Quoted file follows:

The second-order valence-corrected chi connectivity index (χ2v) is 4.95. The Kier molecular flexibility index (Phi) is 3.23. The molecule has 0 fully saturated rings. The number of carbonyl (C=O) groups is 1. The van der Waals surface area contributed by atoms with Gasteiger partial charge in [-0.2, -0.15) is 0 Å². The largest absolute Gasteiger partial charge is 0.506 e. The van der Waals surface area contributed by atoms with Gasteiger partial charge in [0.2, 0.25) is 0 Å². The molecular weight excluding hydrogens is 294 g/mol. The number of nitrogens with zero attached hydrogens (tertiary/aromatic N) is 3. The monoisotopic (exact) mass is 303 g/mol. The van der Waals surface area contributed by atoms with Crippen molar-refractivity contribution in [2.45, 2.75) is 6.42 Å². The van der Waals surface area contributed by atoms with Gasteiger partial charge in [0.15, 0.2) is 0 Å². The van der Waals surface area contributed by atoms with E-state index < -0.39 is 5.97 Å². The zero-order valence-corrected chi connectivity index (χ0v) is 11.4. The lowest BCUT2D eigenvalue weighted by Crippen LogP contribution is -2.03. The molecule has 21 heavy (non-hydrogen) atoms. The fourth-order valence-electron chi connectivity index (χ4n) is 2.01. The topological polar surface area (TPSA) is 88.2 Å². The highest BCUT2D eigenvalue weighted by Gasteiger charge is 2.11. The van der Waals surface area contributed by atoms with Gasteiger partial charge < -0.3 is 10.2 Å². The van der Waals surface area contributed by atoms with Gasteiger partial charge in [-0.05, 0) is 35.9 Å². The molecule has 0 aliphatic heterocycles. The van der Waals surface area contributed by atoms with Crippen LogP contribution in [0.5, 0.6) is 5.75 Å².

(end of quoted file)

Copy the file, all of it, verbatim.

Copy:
The second-order valence-corrected chi connectivity index (χ2v) is 4.95. The Kier molecular flexibility index (Phi) is 3.23. The molecule has 0 fully saturated rings. The number of carbonyl (C=O) groups is 1. The van der Waals surface area contributed by atoms with Gasteiger partial charge in [-0.2, -0.15) is 0 Å². The largest absolute Gasteiger partial charge is 0.506 e. The van der Waals surface area contributed by atoms with Gasteiger partial charge in [0.2, 0.25) is 0 Å². The molecular weight excluding hydrogens is 294 g/mol. The number of nitrogens with zero attached hydrogens (tertiary/aromatic N) is 3. The monoisotopic (exact) mass is 303 g/mol. The van der Waals surface area contributed by atoms with Crippen molar-refractivity contribution in [2.45, 2.75) is 6.42 Å². The van der Waals surface area contributed by atoms with Gasteiger partial charge in [0.15, 0.2) is 0 Å². The van der Waals surface area contributed by atoms with E-state index < -0.39 is 5.97 Å². The zero-order valence-corrected chi connectivity index (χ0v) is 11.4. The lowest BCUT2D eigenvalue weighted by Crippen LogP contribution is -2.03. The molecule has 21 heavy (non-hydrogen) atoms. The fourth-order valence-electron chi connectivity index (χ4n) is 2.01. The topological polar surface area (TPSA) is 88.2 Å². The highest BCUT2D eigenvalue weighted by Gasteiger charge is 2.11. The van der Waals surface area contributed by atoms with Gasteiger partial charge < -0.3 is 10.2 Å². The van der Waals surface area contributed by atoms with Gasteiger partial charge in [-0.05, 0) is 35.9 Å². The molecule has 0 aliphatic heterocycles. The van der Waals surface area contributed by atoms with Crippen LogP contribution in [0.5, 0.6) is 5.75 Å².